• Qurah was the first island to be retaken by Coalition Forces.  On 24 January 1991, two A-6's destroyed an enemy minelayer, a minesweeper, and a patrol boat near Qurah Island.  A second minesweeper was sunk when it ran into one of their own mines; trying to evade the A-6s.  Helicopters from USS Curts flew over the wreckage to pick up Iraqi survivors and take them back as POWs.  As they picked up the survivors, Iraqi troops on Qurah fired at the helicopters forcing them to fall back, managing to get twenty-two survivors out of the water.  USS Curts maneuvered itself in a position so that it could fire on the island's defenses.  This started a six-hour battle to retake the first parcel of Kuwaiti Territory.  USS Leftwich landed US Navy SEALs on the island via helicopter, and by the time the gunfire had ceased, three Iraqi soldiers lay dead with fifty-one surrendering.  There were no Coalition losses.
  • Umm al Maradim
    • On 29 January 1991, in the northern Persian Gulf, the five ships of Amphibious Ready Group (ARG) ALFA — USS Cayuga, USS Durham, USS Fort McHenry, USS Ogden, and USS Okinawa — steamed near the Kuwaiti island, Umm al Maradim.  United States Marines assaulted the 300-meter by 400-meter island, 12 miles off of the Kuwaiti coast, using embarked Marine helicopter.  After several hours of intense combat, the Marines succeeded in liberating the second Kuwaiti island.  After destroying Iraqi anti-aircraft weapons and artillery stored on the island, which had been used as an early warning post by the enemy, the Marines raised the Kuwaiti flag over the second parcel of reclaimed territory.
I later learned from our mutual friend that this guy was some sort of mechanic.  Apparently, he'd told my friend that he was shot several times while storming a beach-head during the Gulf war.  WTF would a Canadian mechanic be doing posted to a US cargo ship, during a US Marine helicopter insertion?  Dying to know the answer to such a question, I asked him myself about what our friend had told me.  He told me the same, that he was stationed in Petawawa on-board the USS Durham.  He even told me that he still had the belt buckle from the USS Durham.
 
At this point, he proceeded to tell me the tale that he'd told our friend previously.  While I don't recall the specifics, as I had no real interest in retaining what he was telling me, it went like something from Normandy days.  He said that the USS Durham, amongst other ships in the fleet, stormed a beach-head in the Gulf.  He said that the front of the ships opened up, and they ran out down the ramps, storming the beach.  He says that he was shot while assualting the beach… He'd gotten hit several times while running across the beach or some fucking shit.  How in the fuck does this super-soldier—mechanic—fast-moving-assaulter—squirrel not have a Victoria Cross?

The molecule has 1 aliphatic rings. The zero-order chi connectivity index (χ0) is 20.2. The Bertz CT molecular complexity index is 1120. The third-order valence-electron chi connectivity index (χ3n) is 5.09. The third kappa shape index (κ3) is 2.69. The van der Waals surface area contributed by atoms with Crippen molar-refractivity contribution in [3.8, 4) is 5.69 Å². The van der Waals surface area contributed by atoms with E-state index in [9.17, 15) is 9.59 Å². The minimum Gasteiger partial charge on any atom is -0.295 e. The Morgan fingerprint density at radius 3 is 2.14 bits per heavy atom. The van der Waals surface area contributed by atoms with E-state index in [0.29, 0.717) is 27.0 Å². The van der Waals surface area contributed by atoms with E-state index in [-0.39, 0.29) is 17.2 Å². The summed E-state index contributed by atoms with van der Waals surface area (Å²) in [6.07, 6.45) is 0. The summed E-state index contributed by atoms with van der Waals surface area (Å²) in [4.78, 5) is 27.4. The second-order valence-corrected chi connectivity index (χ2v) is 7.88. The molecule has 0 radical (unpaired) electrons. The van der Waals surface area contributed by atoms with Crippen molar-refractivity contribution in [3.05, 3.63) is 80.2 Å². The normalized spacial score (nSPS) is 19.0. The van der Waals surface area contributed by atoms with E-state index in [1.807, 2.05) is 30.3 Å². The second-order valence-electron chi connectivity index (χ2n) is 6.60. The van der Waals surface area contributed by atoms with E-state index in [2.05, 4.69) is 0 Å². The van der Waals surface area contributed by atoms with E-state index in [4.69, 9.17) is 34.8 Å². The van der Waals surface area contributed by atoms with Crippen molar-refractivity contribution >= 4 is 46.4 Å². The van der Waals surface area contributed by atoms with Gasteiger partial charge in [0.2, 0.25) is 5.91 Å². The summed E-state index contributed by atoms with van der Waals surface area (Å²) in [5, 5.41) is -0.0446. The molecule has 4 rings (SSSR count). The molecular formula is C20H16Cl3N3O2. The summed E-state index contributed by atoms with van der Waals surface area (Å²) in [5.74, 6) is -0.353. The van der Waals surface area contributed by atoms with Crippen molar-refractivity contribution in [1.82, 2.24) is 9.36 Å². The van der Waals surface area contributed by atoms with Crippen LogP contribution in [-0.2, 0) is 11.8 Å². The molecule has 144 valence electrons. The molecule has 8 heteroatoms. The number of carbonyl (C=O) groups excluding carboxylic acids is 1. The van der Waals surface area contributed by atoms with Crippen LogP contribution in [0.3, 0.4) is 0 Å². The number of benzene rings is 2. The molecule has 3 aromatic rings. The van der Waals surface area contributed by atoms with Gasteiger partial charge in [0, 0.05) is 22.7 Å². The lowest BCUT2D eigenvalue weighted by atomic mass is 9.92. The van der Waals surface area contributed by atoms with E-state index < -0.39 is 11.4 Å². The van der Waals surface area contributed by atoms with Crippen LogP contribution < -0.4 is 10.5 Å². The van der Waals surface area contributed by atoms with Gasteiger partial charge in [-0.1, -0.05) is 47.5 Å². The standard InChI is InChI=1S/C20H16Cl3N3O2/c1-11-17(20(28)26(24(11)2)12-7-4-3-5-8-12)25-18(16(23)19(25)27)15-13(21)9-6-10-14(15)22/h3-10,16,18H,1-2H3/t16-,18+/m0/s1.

Eventually, I'd finally just said fuck it, and told him exactly what I thought of him.  He then goes on to tell our mutual friend that his ID documents aren't actually in a safe at the house…  They're, actually, in a locker at NDHQ in Ottawa.  Seriously, dude?  That's the best that he could come up with?  He went on to tell us that when he got out of the Army, he went to NDHQ, walked in, told them to fuck off, and they gave him a locker to store his shit in permanently.  He said that he just threw his uniform, documents, IDs, etc. into said locker, slammed it shut and stormed out.  Like, WTF?  That's not how this works…  That's not how any of this fucking works.
 
After I'd called him on his shit, he stopped coming around all of the regular places that I generally see him on an almost daily basis.  I guess, having had his ass busted, he decided to stay clear going forward.

A picklie (PPCLI) buddy of mine was in town, staying at the Salvation Army while passing through.  He told me about the Iraq war hero.  Given that he was staying there, and bunked with the guy, he asked me to come along one night and talk to him.  So, I did.  The guy was standing outside one night, having a smoke, when I was dropping my buddy off.  We got out and he introduced me to the guy, making a point to point out my veteran (poppy) plates to the guy.
 
I don't think it was even 30 seconds of the guy having opened his mouth, but he was already telling me about how his buddy died in his arms in Iraq.  He told me that they'd been fragged, his buddy died in his arms from the resultant wounds, and he himself now has a plate in his skull from a huge-ass gaping hole that was opened up by said frag grenade.  Wow, man; Rambo's got nothing on this fucking dude.
 
Breaking this down, Barney-style…

  1. They come under fire.
  2. A fragmentation grenade explodes in their immediate vicinity.
  3. His buddy is mortally wounded; dying in his arms.
  4. While consoling his dying buddy, he's got a gaping hole in his skull with brain-matter exposed, but is still coherent enough to tend to his dying friend.
  5. He receives surgery, somewhere at some point, and a plate is put into his head.
  6. As a result of his injuries, he'd released as being unfit for service.
Amazed by this, I ask him why he's in the Salvation Army…  Is he not in receipt of a long-term pension?  He tells me that he got nothing when they released him.  I asked him who he'd spoken with at VAC…  He just gave me a blank stare and asked me what the VAC is.  Like, WTF?  Fucking cadets and weekend warriors know what Veterans Affairs Canada is.  How the fuck does a regular force super hero not know of them?  When I'd asked him that, he simply told me that nobody ever told him anything about Veterans Affairs and that he'd never heard of VAC before that day.  He then, rather promptly, went inside and I never saw nor heard from him again.

 
Categories:  Law  
Tags:  Opinionated, The Stupid

 
Syndicated to:

 
References:

  1. It's Stolen and I Know It
    by RangerUp Published: 
    Referenced: 
  2. Phony Navy SEALs Verifications
    by Don Shipley Referenced: 
  3. Stolen Valour Canada
    by Innominate Referenced: 
  4. The Strange Case of Franck Gervais: Impersonating a Soldier
    by Michael Spratt Published: 
    Referenced: 

 

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Creative Commons Licence :: BY-NC-SA James W.D. Stewart by James Stewart is licensed under a Creative Commons Attribution-NonCommercial-ShareAlike 4.0 International License.  Based on a work at https://github.com/jwds1978/jwds1978.github.io.